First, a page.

The harvest is plentiful, but the labourers are few; ask therefore the Lord of the harvest to send out labourers into his harvest. Matthew 9:37-38
All-powerful God, in Jesus Christ you turned death into life, and defeat into victory:
increase our faith and trust in him, that we may triumph over evil, in the strength of the same Jesus Christ our Lord, who lives and reigns with you and the Holy Spirit, one God, for ever and ever. Amen.
- Genesis 18:1-15
- Psalm 116:1-2, 11-18
- Romans 5:1-11
- Matthew 9:35-10:8
- Next week:
- Genesis 21:8-21
- Psalm 86:1-10, 16-17
- Romans 6:1-11
- Matthew 10:24-39
A Thought to Ponder
Pentecost 3 – Matthew 9:35 – 10:8
Jesus sent out these twelve after instructing them thus, “… As you go, make this proclamation: ‘The kingdom of heaven is at hand.’ Cure the sick, raise the dead, cleanse lepers, drive out demons. Without cost you have received; without cost you are to give.”
Today’s Gospel serves as a narrative transition from Matthew’s recounting of Jesus’ miracles and works of wonder (chapters 8 and 9) to Jesus’ missionary discourse (chapters 10 and 11).
The missionary dimension of discipleship is centred in two images: the “sheep without a shepherd” and harvest in need of labourers. Having established his identity as God’s Christ in his work as a healer, Jesus now commissions the Twelve and his Church to heal hearts and souls in a
ministry of reconciliation:
“cure the sick” – bring back to God those who are alienated, those who are lost, those who are weak (the Greek word used in the text of today’s Gospel asthenes means “weak”);
“raise the dead” – lift up those hopelessly and helplessly dead because of sin, who are blind and deaf to the grace of God, who are entombed by poverty, racism and violence;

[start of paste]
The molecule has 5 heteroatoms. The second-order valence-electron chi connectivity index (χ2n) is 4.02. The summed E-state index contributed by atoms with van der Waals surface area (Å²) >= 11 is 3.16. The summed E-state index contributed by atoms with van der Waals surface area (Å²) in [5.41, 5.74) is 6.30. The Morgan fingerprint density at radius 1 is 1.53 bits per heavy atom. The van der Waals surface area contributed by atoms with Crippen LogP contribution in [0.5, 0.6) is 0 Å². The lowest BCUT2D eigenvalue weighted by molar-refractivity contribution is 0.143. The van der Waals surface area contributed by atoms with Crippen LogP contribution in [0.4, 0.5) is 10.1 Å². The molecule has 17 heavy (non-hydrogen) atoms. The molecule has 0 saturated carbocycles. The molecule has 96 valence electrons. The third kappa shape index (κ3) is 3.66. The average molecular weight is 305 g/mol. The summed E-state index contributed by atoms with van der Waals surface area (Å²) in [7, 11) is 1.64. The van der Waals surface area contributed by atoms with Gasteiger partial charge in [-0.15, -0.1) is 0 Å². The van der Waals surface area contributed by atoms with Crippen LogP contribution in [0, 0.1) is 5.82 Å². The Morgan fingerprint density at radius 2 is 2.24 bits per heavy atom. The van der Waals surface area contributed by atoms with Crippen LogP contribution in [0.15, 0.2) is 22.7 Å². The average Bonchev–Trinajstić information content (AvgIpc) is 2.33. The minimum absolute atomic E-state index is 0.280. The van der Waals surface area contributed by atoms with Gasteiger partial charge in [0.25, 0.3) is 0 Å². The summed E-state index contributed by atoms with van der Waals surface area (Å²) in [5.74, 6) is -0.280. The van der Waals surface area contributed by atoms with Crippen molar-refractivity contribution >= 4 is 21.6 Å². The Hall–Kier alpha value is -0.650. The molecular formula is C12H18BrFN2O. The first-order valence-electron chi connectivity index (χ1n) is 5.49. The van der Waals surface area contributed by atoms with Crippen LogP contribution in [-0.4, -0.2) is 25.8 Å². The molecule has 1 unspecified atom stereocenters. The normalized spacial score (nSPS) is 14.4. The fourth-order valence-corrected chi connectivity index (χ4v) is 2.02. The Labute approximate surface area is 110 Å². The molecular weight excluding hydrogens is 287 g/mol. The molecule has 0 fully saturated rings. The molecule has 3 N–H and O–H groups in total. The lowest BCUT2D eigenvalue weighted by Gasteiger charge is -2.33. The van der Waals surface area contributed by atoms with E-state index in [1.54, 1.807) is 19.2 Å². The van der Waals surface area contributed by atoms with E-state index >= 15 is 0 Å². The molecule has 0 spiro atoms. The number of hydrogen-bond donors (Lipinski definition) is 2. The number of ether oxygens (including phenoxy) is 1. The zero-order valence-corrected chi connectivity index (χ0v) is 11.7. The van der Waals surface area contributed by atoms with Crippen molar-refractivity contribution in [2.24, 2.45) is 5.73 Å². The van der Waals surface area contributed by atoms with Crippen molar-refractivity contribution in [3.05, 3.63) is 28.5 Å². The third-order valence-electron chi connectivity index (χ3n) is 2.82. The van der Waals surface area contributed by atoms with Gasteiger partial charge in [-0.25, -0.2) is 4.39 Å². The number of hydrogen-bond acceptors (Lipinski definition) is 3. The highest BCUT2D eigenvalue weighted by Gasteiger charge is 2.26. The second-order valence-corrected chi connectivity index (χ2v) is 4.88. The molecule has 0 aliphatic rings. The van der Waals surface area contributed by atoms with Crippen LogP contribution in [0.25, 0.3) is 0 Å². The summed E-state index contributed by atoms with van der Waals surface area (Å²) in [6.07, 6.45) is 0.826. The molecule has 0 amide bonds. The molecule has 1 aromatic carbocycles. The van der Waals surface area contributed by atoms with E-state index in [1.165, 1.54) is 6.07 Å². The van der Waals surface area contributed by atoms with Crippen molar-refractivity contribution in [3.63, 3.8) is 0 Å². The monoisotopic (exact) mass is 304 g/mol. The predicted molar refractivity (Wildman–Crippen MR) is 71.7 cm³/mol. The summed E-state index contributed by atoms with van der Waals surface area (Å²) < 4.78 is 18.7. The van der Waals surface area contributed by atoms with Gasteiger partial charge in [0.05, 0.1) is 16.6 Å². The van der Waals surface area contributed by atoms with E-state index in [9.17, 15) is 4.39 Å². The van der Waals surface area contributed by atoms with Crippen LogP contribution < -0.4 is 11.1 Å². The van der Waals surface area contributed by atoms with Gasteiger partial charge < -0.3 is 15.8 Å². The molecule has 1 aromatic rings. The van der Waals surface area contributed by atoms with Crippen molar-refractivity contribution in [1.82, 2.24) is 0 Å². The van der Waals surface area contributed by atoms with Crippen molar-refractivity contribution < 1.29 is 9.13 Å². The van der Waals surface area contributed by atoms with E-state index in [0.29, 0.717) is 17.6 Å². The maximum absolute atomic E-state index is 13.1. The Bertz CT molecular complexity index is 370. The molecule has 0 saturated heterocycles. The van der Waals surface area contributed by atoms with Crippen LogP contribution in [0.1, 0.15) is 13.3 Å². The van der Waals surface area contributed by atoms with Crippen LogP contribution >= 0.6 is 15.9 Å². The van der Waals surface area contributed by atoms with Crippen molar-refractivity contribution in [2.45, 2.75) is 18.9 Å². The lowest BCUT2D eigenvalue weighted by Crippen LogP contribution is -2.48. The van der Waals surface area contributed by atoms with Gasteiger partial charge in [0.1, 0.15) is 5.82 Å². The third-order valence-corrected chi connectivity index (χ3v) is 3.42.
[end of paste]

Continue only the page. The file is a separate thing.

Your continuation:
“cleanse lepers” – bring back the sons and daughters of God who are rejected or estranged from the human family;
“drive out demons” – liberate those enslaved by sin and evil.
Jesus’ compassion for the “shepherd-less” calls us to bring to the lost, forgotten and marginalised (those Pope Francis calls those on the “periphery”). Today’s Gospel reaffirms our responsibility as disciples of Jesus to welcome rather than condemn, to lift up rather than judge, to seek reconciliation with those from whom we are estranged or separated for whatever reason.
Every one of us, in our struggle to make sense out of life, seeks absolutes by which to guide our decisions, formulae to determine what is fair and good, yardsticks to judge success and failure. Masters and gurus, saviours and deliverers, parties and movements of every stripe preach to their
followers how to secure fortunes but not how to live, how to feel better but not how to cure what afflicts, how to conquer one’s enemies but not how to live lives of justice and peace. Christ the “shepherd” walks with us on our life’s journey through hurt and change and maturity and wholeness to the dwelling place of God.
The defining mark of discipleship is the willingness and commitment to bring healing to the broken, comfort to the afflicted, hope to the despairing. In his first “organisational meeting” of the Twelve, Jesus commissions them to take on the work of healing, restoring, reconciling. As God humbled himself to become one of us and be part of our lives, we are called to the same humility in order to bring the compassion and forgiveness of God to the poor, the needy, the helplessly and hopelessly “dead,” the alienated, the rejected and the abused.
You can read the Pew Sheet here